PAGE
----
the owner overlooked their offers, so did he put up other buildings on
the place, in way of affront to them, and made working-shops of them, and
left but a narrow passage, and such as was very troublesome for the Jews
to go along to their synagogue. Whereupon the warmer part of the Jewish
youth went hastily to the workmen, and forbade them to build there…
Now on the next day, which was the seventh day of the week,
when the Jews were crowding apace to their synagogue, a certain man of
Caesarea, of a seditious temper, got an earthen vessel, and set it with
the bottom upward, at the entrance of that synagogue, and sacrificed birds.
This thing provoked the Jews to an incurable degree, because their laws
were affronted, and the place was polluted.
Whereupon the sober and moderate part of the Jews thought
it proper to have recourse to their governors again, while the seditious
part, and such as were in the fervor of their youth, were vehemently inflamed
to fight. The seditious also among the Gentiles of Caesarea stood ready
for the same purpose; for they had by agreement beforehand sent the man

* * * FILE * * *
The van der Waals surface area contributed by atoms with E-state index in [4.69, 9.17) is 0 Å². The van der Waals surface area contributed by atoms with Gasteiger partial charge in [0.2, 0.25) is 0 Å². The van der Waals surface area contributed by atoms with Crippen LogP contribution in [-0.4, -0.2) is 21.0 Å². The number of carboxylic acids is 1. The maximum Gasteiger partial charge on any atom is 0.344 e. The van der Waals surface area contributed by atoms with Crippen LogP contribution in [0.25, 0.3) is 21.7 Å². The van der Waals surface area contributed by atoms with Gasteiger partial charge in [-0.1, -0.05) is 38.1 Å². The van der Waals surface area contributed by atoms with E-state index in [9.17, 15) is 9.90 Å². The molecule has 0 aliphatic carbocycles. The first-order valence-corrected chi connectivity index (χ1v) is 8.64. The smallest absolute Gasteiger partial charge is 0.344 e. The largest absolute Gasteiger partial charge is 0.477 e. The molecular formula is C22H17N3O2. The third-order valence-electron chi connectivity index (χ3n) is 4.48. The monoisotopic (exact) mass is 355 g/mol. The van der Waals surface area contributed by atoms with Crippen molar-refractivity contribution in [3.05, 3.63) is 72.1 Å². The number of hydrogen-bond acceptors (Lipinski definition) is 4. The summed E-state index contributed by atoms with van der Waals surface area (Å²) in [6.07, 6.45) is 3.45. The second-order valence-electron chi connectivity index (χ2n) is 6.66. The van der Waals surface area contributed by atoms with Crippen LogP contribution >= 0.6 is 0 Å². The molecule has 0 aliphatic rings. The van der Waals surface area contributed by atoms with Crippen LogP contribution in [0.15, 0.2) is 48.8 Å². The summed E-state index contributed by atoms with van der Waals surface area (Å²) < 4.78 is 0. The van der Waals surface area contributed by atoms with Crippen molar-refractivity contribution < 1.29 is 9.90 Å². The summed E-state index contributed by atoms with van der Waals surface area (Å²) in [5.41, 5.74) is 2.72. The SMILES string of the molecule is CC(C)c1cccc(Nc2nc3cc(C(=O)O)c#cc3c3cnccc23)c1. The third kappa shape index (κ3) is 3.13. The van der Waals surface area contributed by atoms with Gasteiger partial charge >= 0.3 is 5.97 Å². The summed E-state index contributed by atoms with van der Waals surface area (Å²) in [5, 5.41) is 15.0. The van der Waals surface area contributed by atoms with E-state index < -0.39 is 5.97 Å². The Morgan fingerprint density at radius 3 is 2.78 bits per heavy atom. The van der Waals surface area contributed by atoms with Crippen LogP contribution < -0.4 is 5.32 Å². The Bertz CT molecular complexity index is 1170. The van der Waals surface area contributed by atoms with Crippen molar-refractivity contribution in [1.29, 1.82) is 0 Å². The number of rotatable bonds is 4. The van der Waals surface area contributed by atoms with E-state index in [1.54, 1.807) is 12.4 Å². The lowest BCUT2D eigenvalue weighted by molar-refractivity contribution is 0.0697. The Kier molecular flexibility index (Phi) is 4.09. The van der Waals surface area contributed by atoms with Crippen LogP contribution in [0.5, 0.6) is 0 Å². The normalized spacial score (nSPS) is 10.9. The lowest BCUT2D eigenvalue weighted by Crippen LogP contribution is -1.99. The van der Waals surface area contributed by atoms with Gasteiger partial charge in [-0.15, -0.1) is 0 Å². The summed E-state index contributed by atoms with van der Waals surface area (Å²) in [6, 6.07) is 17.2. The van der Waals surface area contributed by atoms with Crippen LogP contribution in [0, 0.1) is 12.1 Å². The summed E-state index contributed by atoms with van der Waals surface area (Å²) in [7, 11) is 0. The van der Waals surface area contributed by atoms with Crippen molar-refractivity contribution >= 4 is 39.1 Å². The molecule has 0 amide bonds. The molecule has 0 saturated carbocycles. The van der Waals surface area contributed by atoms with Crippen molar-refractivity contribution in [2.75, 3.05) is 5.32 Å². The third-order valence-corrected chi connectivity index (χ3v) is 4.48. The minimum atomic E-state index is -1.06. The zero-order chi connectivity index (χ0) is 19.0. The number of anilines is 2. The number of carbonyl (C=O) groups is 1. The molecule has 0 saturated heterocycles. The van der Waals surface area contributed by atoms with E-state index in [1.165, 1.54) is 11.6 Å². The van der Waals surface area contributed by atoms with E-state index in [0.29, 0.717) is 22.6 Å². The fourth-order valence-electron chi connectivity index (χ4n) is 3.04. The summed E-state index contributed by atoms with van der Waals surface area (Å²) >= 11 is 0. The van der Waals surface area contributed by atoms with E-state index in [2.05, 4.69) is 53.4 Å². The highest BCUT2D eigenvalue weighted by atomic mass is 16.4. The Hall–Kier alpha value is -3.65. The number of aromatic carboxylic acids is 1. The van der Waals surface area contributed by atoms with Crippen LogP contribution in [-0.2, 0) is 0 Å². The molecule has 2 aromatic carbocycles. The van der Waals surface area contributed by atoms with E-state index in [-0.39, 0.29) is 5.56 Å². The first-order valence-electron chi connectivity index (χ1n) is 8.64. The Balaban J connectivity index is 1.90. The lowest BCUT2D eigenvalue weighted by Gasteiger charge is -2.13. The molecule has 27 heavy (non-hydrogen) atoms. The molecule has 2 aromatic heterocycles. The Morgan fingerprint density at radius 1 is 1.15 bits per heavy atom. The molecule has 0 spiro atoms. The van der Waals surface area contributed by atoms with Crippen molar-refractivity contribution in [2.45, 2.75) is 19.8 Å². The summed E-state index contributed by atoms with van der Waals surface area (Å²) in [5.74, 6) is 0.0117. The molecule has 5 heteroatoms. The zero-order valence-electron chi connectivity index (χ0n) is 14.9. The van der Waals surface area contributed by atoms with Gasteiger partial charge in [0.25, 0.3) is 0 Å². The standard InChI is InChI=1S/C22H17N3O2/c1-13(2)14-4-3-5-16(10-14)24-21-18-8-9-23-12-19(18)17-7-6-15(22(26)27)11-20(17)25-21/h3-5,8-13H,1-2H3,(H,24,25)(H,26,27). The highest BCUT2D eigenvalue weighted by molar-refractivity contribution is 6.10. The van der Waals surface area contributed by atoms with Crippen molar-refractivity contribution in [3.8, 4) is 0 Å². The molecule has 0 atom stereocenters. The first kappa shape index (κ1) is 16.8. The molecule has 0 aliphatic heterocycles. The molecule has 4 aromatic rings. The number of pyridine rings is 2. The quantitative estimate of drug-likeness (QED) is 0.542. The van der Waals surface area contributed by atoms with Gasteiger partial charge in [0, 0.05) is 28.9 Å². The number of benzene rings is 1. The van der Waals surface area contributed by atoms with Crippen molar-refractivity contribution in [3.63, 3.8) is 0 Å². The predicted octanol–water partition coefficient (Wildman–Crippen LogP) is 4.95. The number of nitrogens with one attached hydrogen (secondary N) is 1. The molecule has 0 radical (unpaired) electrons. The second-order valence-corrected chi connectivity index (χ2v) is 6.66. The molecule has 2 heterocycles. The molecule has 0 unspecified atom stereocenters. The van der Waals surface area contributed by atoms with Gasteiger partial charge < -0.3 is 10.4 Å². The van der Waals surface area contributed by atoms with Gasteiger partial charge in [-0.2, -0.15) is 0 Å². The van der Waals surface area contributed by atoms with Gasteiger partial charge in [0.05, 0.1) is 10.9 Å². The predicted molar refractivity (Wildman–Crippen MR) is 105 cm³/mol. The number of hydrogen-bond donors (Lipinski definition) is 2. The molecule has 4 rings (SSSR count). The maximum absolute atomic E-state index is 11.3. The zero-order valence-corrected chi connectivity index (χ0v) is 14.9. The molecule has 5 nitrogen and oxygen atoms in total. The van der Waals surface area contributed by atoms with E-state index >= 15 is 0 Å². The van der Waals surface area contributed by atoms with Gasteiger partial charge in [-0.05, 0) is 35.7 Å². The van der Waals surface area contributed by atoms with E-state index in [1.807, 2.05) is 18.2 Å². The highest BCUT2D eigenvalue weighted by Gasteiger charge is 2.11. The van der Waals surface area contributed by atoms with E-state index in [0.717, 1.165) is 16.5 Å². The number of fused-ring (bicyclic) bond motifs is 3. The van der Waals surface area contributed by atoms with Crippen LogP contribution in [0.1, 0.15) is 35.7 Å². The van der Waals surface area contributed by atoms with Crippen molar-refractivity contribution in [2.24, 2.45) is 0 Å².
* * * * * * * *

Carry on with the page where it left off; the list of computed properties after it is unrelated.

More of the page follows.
to sacrifice; so that it soon came to blows.
Hereupon Jucundus, the Commander of the Cavalry,
who was ordered to prevent the fight, came thither, and took away the earthen
vessel, and endeavored to put a stop to the sedition; but when he was overcome
by the violence of the people of Caesarea, the Jews caught up their books
of the law, and retired to Narbata.
Corruption of the Procurators
After the removal of Herod's son
Archelaus in 6 CE until the outbreak of the war, Judea was administered
as a province by a series of fourteen Roman governors with the title of
Procurator. They did not hesitate to keep firm control of the country with
force. Frequent outbreaks of sedition, robber gangs, and ethnic rioting
were put down with beatings and killings.
These are usually reported neutrally or
even with approval by Josephus. His main goal is to demonstrate the difficulty
controlling the country, while seeming to admit that the procurator's actions
are justified. And aside from occasional cases of insensitivity to the
Jewish religion, particularly on the part of Pontius Pilate, the
conduct of the procurators is not presented by Josephus as being outrageous,